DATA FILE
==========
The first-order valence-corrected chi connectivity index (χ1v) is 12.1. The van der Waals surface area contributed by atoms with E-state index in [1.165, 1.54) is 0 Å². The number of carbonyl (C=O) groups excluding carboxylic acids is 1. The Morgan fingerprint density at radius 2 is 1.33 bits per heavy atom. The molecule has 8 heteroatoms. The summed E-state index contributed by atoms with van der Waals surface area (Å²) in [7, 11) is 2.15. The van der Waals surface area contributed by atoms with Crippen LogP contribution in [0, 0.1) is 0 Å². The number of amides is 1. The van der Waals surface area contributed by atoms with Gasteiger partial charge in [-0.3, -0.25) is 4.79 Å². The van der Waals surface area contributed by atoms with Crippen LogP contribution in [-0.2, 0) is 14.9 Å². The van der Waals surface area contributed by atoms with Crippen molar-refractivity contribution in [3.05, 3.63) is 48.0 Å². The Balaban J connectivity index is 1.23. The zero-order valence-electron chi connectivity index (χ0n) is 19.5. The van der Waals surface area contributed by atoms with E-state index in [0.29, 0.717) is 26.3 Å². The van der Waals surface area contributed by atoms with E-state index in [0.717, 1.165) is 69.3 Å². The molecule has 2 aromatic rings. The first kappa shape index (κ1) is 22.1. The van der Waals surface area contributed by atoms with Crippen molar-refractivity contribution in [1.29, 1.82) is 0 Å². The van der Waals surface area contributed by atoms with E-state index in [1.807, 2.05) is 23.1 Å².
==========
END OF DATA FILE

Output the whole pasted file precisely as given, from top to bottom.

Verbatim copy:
The first-order valence-corrected chi connectivity index (χ1v) is 12.1. The van der Waals surface area contributed by atoms with E-state index in [1.165, 1.54) is 0 Å². The number of carbonyl (C=O) groups excluding carboxylic acids is 1. The Morgan fingerprint density at radius 2 is 1.33 bits per heavy atom. The molecule has 8 heteroatoms. The summed E-state index contributed by atoms with van der Waals surface area (Å²) in [7, 11) is 2.15. The van der Waals surface area contributed by atoms with Crippen LogP contribution in [0, 0.1) is 0 Å². The number of amides is 1. The van der Waals surface area contributed by atoms with Gasteiger partial charge in [-0.3, -0.25) is 4.79 Å². The van der Waals surface area contributed by atoms with Crippen LogP contribution in [-0.2, 0) is 14.9 Å². The van der Waals surface area contributed by atoms with Crippen molar-refractivity contribution in [3.05, 3.63) is 48.0 Å². The Balaban J connectivity index is 1.23. The zero-order valence-electron chi connectivity index (χ0n) is 19.5. The van der Waals surface area contributed by atoms with E-state index in [0.29, 0.717) is 26.3 Å². The van der Waals surface area contributed by atoms with E-state index in [0.717, 1.165) is 69.3 Å². The molecule has 2 aromatic rings. The first kappa shape index (κ1) is 22.1. The van der Waals surface area contributed by atoms with Crippen molar-refractivity contribution in [1.29, 1.82) is 0 Å². The van der Waals surface area contributed by atoms with E-state index in [1.807, 2.05) is 23.1 Å².